From the fourth century B.C. in China, where it was used as an aid in Buddhist meditation, to the Boston Tea Party in 1773, when its destruction became a rousing symbol of the American Revolution, to its present-day role as the single most consumed beverage on the planet, The Empire of Tea explores the effects of the humble Camelia plant--both tragic and liberating--in the history of civilization. Incorporating research from a wide range of sources, renowned cultural anthropologist Alan MacFarlane recounts the history of tea from its origins as a wild plant in the Eastern Himalayas, and details its past and continuing effects on culture, art, politics, and environment around the world. He explains, among other things, how tea became the world's most prevalent addiction, how tea was used as an instrument of imperial control, and how the cultivation of tea has led to the invention of machines and technology during the industrial revolution and beyond.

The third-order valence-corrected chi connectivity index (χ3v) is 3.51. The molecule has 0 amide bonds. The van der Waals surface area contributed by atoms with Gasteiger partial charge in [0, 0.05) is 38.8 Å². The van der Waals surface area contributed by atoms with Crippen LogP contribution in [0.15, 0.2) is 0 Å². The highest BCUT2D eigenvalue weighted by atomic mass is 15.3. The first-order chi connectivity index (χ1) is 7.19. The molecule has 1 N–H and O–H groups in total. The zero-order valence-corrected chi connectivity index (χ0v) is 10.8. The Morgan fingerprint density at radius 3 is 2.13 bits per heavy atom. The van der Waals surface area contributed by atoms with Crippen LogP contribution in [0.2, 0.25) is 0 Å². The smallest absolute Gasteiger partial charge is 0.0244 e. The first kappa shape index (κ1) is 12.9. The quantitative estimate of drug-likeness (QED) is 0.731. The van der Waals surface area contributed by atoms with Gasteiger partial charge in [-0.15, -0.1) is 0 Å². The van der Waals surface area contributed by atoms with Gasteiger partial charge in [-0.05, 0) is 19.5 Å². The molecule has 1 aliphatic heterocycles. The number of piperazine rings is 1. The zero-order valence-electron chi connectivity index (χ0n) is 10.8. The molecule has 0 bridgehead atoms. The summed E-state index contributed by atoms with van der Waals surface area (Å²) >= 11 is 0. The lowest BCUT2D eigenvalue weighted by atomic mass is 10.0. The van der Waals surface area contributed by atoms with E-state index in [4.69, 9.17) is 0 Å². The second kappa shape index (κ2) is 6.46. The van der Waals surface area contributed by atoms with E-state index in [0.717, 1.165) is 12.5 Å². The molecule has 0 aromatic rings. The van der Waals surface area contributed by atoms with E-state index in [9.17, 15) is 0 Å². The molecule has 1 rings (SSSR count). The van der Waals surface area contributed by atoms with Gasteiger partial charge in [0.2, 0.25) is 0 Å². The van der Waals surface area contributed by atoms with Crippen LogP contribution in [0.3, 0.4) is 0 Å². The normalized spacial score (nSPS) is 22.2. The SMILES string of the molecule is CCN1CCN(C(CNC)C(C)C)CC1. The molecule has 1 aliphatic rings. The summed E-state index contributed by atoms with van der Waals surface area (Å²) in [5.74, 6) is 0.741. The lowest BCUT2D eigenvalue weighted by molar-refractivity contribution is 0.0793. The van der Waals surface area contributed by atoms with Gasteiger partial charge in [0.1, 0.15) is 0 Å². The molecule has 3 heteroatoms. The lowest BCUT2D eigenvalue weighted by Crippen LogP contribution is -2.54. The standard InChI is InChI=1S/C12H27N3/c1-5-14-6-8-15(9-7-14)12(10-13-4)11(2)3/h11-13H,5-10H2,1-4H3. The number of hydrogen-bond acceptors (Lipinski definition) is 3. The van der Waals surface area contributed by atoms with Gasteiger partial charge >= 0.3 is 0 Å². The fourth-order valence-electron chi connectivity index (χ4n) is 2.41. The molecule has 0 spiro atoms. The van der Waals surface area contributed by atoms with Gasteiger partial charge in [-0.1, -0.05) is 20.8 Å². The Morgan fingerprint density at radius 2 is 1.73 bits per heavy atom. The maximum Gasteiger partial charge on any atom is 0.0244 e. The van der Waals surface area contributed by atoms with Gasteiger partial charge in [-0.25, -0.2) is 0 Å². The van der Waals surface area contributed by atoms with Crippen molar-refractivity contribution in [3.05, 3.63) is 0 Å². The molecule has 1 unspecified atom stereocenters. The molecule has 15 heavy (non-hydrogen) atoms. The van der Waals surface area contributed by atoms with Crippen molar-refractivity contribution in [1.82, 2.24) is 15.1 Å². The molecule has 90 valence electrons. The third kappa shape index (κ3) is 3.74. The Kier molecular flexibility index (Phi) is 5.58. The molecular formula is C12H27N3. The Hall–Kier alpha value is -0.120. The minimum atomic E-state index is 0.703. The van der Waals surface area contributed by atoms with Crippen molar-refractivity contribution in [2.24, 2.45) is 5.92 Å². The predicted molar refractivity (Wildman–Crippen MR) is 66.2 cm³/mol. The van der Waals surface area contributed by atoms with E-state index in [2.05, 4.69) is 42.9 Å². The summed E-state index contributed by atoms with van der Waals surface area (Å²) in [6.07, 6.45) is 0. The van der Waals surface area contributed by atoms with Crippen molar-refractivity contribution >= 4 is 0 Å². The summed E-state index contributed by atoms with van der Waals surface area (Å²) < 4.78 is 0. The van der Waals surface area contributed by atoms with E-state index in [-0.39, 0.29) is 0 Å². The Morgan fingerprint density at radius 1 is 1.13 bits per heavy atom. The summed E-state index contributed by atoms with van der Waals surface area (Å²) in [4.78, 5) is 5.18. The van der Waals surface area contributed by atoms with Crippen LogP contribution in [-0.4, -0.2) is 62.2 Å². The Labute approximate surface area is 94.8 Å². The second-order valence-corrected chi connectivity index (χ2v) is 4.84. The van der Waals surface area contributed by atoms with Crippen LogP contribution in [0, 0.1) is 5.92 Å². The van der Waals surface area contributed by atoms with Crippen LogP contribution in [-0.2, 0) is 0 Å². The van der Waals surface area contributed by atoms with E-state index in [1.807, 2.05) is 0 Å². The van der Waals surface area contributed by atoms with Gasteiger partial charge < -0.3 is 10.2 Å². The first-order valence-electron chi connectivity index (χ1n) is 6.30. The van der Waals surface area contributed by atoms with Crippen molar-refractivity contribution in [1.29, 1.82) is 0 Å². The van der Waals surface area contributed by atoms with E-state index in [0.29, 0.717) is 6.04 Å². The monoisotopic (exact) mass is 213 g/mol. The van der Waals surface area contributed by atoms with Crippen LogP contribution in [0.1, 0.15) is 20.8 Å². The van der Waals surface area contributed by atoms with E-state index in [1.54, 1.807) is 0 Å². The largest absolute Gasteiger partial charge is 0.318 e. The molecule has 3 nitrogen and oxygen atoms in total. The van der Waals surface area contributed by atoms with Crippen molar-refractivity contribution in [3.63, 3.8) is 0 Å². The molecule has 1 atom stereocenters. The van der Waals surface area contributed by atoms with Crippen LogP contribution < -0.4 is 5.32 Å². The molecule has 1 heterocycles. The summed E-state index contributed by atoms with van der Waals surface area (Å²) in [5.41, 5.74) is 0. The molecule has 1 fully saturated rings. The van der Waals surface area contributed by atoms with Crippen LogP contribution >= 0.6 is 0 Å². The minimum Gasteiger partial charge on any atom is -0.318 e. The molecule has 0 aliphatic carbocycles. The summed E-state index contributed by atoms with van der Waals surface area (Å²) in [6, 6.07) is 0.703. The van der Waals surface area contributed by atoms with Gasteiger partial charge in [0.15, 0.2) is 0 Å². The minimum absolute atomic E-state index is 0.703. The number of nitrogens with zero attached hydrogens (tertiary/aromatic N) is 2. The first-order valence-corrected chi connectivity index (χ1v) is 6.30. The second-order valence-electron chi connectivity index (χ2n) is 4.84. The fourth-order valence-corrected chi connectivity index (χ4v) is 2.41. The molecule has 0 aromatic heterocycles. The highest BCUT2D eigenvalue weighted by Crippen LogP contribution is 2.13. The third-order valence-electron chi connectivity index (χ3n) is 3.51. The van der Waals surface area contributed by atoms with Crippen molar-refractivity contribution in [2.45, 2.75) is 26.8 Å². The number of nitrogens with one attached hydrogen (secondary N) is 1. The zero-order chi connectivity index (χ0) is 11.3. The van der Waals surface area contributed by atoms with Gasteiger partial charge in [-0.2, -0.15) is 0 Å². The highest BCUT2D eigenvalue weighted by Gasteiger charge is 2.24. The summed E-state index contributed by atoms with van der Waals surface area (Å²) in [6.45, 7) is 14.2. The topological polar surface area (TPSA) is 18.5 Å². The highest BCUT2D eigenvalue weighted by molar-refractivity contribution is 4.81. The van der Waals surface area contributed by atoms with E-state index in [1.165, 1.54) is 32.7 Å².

The Empire of Tea also incorporates personal stories of the people whose lives have been affected by their contact with the global obsession with tea, including the elegantly detailed account of Iris MacFarlane about her life on a tea estate in the Indian province of Assam, the world's center of tea cultivation. Both an absorbingly written narrative history and a fascinatingly tour of the world's great tea cultures-Japan, China, India, France, the United Kingdom, and others-The Empire of Tea brings into sharp focus one of the forces that have shaped history.